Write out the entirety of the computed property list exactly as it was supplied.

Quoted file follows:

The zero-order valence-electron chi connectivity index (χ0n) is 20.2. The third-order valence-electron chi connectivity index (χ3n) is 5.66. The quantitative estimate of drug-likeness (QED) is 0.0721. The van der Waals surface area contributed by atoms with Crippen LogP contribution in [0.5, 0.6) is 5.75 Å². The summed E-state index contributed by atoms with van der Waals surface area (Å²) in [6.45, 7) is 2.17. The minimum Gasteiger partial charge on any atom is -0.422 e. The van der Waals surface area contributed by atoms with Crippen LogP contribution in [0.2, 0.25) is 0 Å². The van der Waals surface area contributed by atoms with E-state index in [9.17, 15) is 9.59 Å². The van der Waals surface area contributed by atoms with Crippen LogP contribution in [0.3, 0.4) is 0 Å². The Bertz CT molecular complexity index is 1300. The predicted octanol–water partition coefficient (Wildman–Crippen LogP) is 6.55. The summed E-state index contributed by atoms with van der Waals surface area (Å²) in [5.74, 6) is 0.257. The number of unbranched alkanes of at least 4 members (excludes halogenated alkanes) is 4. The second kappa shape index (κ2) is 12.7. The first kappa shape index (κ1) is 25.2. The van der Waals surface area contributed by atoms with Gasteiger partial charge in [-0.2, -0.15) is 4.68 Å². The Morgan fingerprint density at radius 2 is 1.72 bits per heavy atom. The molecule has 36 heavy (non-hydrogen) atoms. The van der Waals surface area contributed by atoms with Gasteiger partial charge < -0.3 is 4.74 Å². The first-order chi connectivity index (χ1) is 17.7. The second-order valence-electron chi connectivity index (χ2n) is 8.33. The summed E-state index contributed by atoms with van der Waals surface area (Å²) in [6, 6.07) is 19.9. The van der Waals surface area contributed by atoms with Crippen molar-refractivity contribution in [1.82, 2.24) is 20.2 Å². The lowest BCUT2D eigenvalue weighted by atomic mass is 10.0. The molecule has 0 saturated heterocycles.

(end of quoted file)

The zero-order valence-electron chi connectivity index (χ0n) is 20.2. The third-order valence-electron chi connectivity index (χ3n) is 5.66. The quantitative estimate of drug-likeness (QED) is 0.0721. The van der Waals surface area contributed by atoms with Crippen LogP contribution in [0.5, 0.6) is 5.75 Å². The summed E-state index contributed by atoms with van der Waals surface area (Å²) in [6.45, 7) is 2.17. The minimum Gasteiger partial charge on any atom is -0.422 e. The van der Waals surface area contributed by atoms with Crippen LogP contribution in [0.2, 0.25) is 0 Å². The van der Waals surface area contributed by atoms with E-state index in [9.17, 15) is 9.59 Å². The van der Waals surface area contributed by atoms with Crippen LogP contribution in [0.3, 0.4) is 0 Å². The Bertz CT molecular complexity index is 1300. The predicted octanol–water partition coefficient (Wildman–Crippen LogP) is 6.55. The summed E-state index contributed by atoms with van der Waals surface area (Å²) in [5.74, 6) is 0.257. The number of unbranched alkanes of at least 4 members (excludes halogenated alkanes) is 4. The second kappa shape index (κ2) is 12.7. The first kappa shape index (κ1) is 25.2. The van der Waals surface area contributed by atoms with Gasteiger partial charge in [-0.2, -0.15) is 4.68 Å². The Morgan fingerprint density at radius 2 is 1.72 bits per heavy atom. The molecule has 36 heavy (non-hydrogen) atoms. The van der Waals surface area contributed by atoms with Gasteiger partial charge < -0.3 is 4.74 Å². The first-order chi connectivity index (χ1) is 17.7. The second-order valence-electron chi connectivity index (χ2n) is 8.33. The summed E-state index contributed by atoms with van der Waals surface area (Å²) in [6, 6.07) is 19.9. The van der Waals surface area contributed by atoms with Crippen molar-refractivity contribution in [1.82, 2.24) is 20.2 Å². The lowest BCUT2D eigenvalue weighted by atomic mass is 10.0. The molecule has 0 saturated heterocycles.